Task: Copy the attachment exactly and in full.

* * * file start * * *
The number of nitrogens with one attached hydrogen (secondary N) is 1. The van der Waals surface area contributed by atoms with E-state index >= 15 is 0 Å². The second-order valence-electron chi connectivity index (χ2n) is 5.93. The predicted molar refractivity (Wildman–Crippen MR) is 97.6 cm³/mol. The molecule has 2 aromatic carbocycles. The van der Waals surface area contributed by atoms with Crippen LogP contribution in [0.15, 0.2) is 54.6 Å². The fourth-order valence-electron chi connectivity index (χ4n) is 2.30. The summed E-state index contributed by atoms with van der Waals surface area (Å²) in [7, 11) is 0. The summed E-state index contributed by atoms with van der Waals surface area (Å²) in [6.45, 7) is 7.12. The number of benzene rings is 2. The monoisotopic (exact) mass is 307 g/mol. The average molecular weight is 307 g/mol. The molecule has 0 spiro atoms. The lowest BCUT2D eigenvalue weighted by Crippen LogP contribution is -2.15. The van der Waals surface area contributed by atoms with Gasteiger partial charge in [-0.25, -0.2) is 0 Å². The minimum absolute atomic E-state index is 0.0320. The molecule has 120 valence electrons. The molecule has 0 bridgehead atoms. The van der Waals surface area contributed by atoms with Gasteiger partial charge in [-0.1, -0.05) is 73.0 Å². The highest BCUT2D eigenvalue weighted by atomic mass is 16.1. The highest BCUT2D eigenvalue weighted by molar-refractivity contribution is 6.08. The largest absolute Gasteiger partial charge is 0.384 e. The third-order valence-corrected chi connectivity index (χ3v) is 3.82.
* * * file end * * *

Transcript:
The number of nitrogens with one attached hydrogen (secondary N) is 1. The van der Waals surface area contributed by atoms with E-state index >= 15 is 0 Å². The second-order valence-electron chi connectivity index (χ2n) is 5.93. The predicted molar refractivity (Wildman–Crippen MR) is 97.6 cm³/mol. The molecule has 2 aromatic carbocycles. The van der Waals surface area contributed by atoms with Crippen LogP contribution in [0.15, 0.2) is 54.6 Å². The fourth-order valence-electron chi connectivity index (χ4n) is 2.30. The summed E-state index contributed by atoms with van der Waals surface area (Å²) in [7, 11) is 0. The summed E-state index contributed by atoms with van der Waals surface area (Å²) in [6.45, 7) is 7.12. The number of benzene rings is 2. The monoisotopic (exact) mass is 307 g/mol. The average molecular weight is 307 g/mol. The molecule has 0 spiro atoms. The lowest BCUT2D eigenvalue weighted by Crippen LogP contribution is -2.15. The van der Waals surface area contributed by atoms with Gasteiger partial charge in [-0.25, -0.2) is 0 Å². The minimum absolute atomic E-state index is 0.0320. The molecule has 120 valence electrons. The molecule has 0 bridgehead atoms. The van der Waals surface area contributed by atoms with Gasteiger partial charge in [-0.1, -0.05) is 73.0 Å². The highest BCUT2D eigenvalue weighted by atomic mass is 16.1. The highest BCUT2D eigenvalue weighted by molar-refractivity contribution is 6.08. The largest absolute Gasteiger partial charge is 0.384 e. The third-order valence-corrected chi connectivity index (χ3v) is 3.82.